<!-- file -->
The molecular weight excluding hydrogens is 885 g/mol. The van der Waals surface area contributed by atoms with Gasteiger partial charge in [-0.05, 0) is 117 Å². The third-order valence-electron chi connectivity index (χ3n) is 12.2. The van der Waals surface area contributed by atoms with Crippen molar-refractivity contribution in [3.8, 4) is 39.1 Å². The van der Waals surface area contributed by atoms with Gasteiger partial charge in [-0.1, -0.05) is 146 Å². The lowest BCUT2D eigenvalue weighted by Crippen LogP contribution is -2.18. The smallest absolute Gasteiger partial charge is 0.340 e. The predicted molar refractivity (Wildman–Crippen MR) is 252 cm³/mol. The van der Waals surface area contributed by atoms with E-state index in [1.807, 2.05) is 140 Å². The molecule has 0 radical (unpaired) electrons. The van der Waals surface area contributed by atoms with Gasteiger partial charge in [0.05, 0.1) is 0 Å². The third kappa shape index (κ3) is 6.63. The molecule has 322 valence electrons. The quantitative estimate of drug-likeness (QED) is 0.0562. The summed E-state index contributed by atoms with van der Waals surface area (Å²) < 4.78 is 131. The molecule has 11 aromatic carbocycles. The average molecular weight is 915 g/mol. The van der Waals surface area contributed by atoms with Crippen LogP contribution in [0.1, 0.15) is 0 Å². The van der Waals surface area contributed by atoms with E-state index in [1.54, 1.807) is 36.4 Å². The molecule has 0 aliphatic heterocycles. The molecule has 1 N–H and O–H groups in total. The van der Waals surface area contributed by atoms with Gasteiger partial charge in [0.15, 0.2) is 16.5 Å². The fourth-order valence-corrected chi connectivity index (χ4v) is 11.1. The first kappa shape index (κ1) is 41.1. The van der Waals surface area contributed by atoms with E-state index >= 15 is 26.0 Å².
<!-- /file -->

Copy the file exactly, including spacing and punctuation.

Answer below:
The molecular weight excluding hydrogens is 885 g/mol. The van der Waals surface area contributed by atoms with Gasteiger partial charge in [-0.05, 0) is 117 Å². The third-order valence-electron chi connectivity index (χ3n) is 12.2. The van der Waals surface area contributed by atoms with Crippen molar-refractivity contribution in [3.8, 4) is 39.1 Å². The van der Waals surface area contributed by atoms with Gasteiger partial charge in [-0.1, -0.05) is 146 Å². The lowest BCUT2D eigenvalue weighted by Crippen LogP contribution is -2.18. The smallest absolute Gasteiger partial charge is 0.340 e. The predicted molar refractivity (Wildman–Crippen MR) is 252 cm³/mol. The van der Waals surface area contributed by atoms with E-state index in [1.807, 2.05) is 140 Å². The molecule has 0 radical (unpaired) electrons. The van der Waals surface area contributed by atoms with Gasteiger partial charge in [0.05, 0.1) is 0 Å². The third kappa shape index (κ3) is 6.63. The molecule has 322 valence electrons. The quantitative estimate of drug-likeness (QED) is 0.0562. The summed E-state index contributed by atoms with van der Waals surface area (Å²) < 4.78 is 131. The molecule has 11 aromatic carbocycles. The average molecular weight is 915 g/mol. The van der Waals surface area contributed by atoms with Crippen LogP contribution in [0.1, 0.15) is 0 Å². The van der Waals surface area contributed by atoms with E-state index in [1.54, 1.807) is 36.4 Å². The molecule has 0 aliphatic heterocycles. The molecule has 1 N–H and O–H groups in total. The van der Waals surface area contributed by atoms with Gasteiger partial charge in [0.15, 0.2) is 16.5 Å². The fourth-order valence-corrected chi connectivity index (χ4v) is 11.1. The first kappa shape index (κ1) is 41.1. The van der Waals surface area contributed by atoms with E-state index >= 15 is 26.0 Å².